{"api":{"host":"https:\/\/pinot.decanter.com","authorization":"Bearer NmM5YjdhZTJiZjE1OTVhNTFlMGNlZjExYmM5NjFmZjkzODlkMGRmOTVkNTMzNDAyNjIzZjk5NWJlYTM5NWY0Nw","version":"2.0"},"piano":{"sandbox":"false","aid":"6qv8OniKQO","rid":"RJXC8OC","offerId":"OFPHMJWYB8UK","offerTemplateId":"OFPHMJWYB8UK","wcTemplateId":"OTOW5EUWVZ4B"}}

Australian yields ‘down by half’ as drought bites

Growers in Australia's top viticultural regions face a 50% reduction in yields as severe droughts begin to bite.

Across the state of Victoria the prolonged dry spell – which began in 1997 – has reached critical limits.

Without vital reserves of moisture, yields are dramatically reduced. Growers must now decide how much of their grapes to cut off the vine before harvest in a bid to save the remaining crop.

There is also a greater risk of frost caused by dry soils and clear cold nights, grape sunburn in the dry, hot weather, and damage by birds and other animals searching for alternative water supplies. ‘We currently have wallabies and wild deer chewing up our vines and come harvest we expect extreme pressure from cockatoos, wattle birds, ravens and everything else,’ Mount Langi Ghiran grower Damien Sheehan.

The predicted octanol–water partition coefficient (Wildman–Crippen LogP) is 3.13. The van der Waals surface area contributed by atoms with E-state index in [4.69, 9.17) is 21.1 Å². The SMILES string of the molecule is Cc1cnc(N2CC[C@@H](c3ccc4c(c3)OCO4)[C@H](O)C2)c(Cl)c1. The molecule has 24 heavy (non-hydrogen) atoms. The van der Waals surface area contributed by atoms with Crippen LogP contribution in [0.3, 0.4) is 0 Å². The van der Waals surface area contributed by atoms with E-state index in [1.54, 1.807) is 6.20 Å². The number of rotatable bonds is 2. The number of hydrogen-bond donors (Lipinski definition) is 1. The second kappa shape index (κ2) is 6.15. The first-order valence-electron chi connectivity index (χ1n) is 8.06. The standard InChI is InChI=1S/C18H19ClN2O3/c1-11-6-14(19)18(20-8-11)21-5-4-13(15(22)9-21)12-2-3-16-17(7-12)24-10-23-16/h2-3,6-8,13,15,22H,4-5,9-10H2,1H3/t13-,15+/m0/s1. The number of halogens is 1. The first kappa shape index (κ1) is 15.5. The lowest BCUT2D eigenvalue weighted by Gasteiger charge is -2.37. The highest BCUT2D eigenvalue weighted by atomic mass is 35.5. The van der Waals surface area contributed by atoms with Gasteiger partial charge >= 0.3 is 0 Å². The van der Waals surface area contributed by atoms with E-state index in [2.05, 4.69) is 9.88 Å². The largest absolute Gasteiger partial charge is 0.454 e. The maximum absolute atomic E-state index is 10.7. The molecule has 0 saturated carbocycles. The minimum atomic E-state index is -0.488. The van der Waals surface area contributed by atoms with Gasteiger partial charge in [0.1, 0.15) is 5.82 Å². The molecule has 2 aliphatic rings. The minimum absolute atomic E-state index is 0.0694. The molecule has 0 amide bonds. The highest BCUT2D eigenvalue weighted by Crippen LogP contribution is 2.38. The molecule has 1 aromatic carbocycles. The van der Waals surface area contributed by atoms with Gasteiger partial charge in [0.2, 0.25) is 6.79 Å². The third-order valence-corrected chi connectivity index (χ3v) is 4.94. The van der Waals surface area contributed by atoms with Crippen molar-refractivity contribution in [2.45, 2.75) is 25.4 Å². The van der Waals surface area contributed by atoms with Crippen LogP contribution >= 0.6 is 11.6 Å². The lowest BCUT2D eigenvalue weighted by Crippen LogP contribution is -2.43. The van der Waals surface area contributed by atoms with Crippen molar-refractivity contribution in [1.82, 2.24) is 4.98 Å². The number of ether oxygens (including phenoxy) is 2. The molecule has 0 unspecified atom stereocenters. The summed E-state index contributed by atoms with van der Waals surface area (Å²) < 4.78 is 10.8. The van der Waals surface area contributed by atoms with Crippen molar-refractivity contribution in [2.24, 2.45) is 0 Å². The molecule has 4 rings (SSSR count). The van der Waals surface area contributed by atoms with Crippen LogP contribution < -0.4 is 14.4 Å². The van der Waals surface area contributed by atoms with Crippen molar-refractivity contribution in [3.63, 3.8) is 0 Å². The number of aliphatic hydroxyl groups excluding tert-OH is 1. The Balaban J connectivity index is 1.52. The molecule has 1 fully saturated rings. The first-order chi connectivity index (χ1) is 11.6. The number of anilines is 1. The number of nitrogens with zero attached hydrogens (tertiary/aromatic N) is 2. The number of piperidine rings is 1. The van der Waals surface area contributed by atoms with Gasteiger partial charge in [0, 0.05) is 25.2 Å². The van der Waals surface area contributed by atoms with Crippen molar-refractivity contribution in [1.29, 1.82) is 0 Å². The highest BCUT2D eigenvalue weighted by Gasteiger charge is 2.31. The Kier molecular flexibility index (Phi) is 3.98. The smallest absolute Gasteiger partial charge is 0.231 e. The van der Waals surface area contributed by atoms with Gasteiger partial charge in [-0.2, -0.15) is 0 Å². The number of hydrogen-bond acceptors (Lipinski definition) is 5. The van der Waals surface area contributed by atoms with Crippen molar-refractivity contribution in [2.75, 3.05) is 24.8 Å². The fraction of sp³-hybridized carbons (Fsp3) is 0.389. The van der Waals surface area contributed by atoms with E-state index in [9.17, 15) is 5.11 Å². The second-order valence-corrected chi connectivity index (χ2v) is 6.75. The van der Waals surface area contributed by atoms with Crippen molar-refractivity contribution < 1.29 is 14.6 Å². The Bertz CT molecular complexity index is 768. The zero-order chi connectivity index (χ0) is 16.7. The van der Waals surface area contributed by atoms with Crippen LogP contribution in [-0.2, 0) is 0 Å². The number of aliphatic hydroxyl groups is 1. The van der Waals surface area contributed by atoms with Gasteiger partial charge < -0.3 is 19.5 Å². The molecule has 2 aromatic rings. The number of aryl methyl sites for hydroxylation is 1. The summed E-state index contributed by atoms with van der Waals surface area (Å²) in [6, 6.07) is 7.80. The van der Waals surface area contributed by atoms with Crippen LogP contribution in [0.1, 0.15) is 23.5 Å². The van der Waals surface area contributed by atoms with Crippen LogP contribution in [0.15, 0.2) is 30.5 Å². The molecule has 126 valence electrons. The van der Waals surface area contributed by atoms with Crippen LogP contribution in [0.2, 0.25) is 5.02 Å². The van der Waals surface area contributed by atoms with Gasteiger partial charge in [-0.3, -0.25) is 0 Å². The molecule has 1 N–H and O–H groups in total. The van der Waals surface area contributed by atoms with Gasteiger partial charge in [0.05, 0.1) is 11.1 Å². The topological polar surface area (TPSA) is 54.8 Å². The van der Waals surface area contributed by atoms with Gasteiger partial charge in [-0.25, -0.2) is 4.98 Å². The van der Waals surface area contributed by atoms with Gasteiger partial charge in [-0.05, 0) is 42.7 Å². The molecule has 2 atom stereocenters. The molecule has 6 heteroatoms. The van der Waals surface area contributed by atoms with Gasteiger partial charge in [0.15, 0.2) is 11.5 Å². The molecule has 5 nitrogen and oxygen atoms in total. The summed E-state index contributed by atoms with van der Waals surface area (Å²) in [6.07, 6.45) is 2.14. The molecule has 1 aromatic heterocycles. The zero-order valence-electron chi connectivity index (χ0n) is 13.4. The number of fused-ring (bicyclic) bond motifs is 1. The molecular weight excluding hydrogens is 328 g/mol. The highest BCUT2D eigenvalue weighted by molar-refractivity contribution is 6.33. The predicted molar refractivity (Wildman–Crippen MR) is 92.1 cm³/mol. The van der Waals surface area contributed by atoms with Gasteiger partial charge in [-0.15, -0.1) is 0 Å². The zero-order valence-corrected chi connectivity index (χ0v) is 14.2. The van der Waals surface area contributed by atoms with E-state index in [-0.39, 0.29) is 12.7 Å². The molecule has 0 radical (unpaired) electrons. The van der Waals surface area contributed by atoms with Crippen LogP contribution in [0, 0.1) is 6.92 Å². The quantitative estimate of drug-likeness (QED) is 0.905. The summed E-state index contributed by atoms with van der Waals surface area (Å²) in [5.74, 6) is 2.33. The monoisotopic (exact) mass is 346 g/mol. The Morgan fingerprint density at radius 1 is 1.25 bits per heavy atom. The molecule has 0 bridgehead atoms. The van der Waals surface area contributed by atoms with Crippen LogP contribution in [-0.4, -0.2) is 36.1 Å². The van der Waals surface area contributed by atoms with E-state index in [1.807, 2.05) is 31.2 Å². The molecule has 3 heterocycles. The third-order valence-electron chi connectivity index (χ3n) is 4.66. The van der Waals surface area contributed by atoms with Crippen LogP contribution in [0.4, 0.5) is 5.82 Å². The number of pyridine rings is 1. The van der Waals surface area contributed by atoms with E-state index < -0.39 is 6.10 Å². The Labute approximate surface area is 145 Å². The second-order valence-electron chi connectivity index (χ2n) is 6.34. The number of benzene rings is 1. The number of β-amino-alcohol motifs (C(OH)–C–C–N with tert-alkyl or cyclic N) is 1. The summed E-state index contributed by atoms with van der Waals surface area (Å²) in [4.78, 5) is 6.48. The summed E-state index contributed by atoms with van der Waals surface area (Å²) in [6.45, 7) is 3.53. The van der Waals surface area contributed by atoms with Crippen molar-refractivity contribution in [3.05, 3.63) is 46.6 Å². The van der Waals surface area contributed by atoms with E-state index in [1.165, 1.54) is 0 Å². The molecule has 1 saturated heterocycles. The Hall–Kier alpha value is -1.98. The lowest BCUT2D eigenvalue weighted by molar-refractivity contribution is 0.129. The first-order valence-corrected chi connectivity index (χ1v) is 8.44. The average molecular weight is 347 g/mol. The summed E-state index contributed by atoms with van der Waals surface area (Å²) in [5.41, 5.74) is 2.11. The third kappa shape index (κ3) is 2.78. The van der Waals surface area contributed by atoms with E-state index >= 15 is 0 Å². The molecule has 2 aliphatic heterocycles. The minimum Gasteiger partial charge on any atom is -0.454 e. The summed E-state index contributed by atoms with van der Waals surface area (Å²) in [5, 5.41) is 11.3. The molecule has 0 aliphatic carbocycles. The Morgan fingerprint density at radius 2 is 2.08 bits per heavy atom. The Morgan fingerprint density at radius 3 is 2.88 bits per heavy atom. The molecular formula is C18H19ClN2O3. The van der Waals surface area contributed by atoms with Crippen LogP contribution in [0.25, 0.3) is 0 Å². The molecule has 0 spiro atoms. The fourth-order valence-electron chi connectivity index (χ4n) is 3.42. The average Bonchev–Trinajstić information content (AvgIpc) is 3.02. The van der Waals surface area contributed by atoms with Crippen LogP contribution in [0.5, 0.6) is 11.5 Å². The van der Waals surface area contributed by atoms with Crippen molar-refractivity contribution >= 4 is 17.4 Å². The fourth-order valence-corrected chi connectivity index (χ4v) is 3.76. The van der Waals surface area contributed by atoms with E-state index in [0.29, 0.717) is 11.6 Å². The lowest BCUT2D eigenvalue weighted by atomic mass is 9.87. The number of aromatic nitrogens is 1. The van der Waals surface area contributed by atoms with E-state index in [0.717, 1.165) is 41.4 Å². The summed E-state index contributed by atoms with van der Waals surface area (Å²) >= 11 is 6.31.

The Pyrenees, Grampians, Strathbogie, Bendigo and Heathcote areas in central Victoria are at the heart of the drought but other regions across Australia are also taking precautionary measures to preserve vital water supplies, with the threat the drought could be even worse next year.

Paul Greblo of Sandhurst Ridge winery, near Bendigo, said a drop in yields would not lead to price rises but some vineyards – including his own – could turn the drought to their advantage.

‘In dry years the quality of the fruit is usually very, very good. Depending on how we market our finished produce, we could realise higher prices,’ he said.

Written by Josie Butchart8 January 2003

Latest Wine News